I experienced the most humbling moment of my 5-year motherhood career tonight.
Fred and I were chatting about his friends, and I realized when I started hitting a wall of shoulder-shrugging “I dunno”s that I should get him to try understanding and expressing his feelings about his friends. “Why do you like Jack?” I asked. We went back and forth several times and couldn’t get past “Because he’s my age and he’s a boy.”
“Okay,” I said, “I’ll make it easier for you. Why do you love Mommy?” I realized this was a better example to start with. He smiled and crawled over to me and pressed his cheek against my hand. “Because you’re soft…”
“Because you make me sleepy…” I am the person he feels safest with while drifting away from his waking world each night. I knew what he was feeling but I wanted him to try. I decided to change my line of questioning to get him to think some more about why he loves the people that he does.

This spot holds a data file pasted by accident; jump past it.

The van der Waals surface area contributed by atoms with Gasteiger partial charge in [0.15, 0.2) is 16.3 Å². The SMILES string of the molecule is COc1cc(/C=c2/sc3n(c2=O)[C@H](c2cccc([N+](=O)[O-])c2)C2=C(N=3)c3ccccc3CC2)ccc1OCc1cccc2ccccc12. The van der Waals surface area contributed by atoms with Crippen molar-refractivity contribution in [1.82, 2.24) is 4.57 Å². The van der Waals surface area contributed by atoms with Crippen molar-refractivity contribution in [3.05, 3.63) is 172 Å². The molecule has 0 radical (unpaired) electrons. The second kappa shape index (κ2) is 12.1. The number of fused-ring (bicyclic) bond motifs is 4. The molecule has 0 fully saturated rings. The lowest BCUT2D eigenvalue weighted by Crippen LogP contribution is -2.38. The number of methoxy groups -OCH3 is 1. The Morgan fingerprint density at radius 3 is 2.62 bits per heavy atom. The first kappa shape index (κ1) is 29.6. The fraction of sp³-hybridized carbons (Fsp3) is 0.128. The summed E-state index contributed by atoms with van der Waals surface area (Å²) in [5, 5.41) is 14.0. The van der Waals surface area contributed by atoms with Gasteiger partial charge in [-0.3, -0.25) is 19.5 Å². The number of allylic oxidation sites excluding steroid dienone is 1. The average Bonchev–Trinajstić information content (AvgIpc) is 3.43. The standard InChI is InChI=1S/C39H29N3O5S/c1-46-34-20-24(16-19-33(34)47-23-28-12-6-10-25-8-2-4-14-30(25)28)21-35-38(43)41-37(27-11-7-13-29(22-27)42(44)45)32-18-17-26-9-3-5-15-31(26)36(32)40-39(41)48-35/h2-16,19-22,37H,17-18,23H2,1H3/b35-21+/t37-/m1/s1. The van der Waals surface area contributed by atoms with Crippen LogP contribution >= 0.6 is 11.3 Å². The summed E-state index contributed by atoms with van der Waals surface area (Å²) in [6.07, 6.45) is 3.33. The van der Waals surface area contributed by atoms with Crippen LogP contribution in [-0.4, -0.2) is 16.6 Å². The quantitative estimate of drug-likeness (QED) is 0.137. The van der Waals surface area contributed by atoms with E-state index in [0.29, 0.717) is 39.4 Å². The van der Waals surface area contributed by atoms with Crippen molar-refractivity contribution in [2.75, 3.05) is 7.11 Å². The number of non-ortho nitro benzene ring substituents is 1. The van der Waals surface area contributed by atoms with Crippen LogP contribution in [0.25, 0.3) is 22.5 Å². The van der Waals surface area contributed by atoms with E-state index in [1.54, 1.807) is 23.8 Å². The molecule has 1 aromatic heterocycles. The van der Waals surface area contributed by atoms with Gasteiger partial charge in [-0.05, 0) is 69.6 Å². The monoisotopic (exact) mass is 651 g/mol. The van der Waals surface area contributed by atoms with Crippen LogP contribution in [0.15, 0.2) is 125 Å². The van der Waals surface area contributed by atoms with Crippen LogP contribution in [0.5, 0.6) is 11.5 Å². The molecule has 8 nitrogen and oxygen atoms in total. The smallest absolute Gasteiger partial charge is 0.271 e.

“Would you still love me if I yelled at you all the time?” He sat up and his smile flattened.
“I don’t know.”
“Would you still love me if I were a totally mean person?”
“Why?” I wanted an explanation. I wanted to know why he’d forgive and love anyone who could ever do anything short of loving and respecting him. No one would deserve that, not even me.
“I don’t know.”
But he said all this without any hesitation, without any hint of facetiousness, as if this – his unconditional love for me – were a given, as certain as day and night.
He knew. He knew the way I’d always known the way a mother’s love works. But I did not know fully, not until tonight, how a child’s love works for his or her parent. I didn’t appreciate fully until tonight just how much power I have over my child.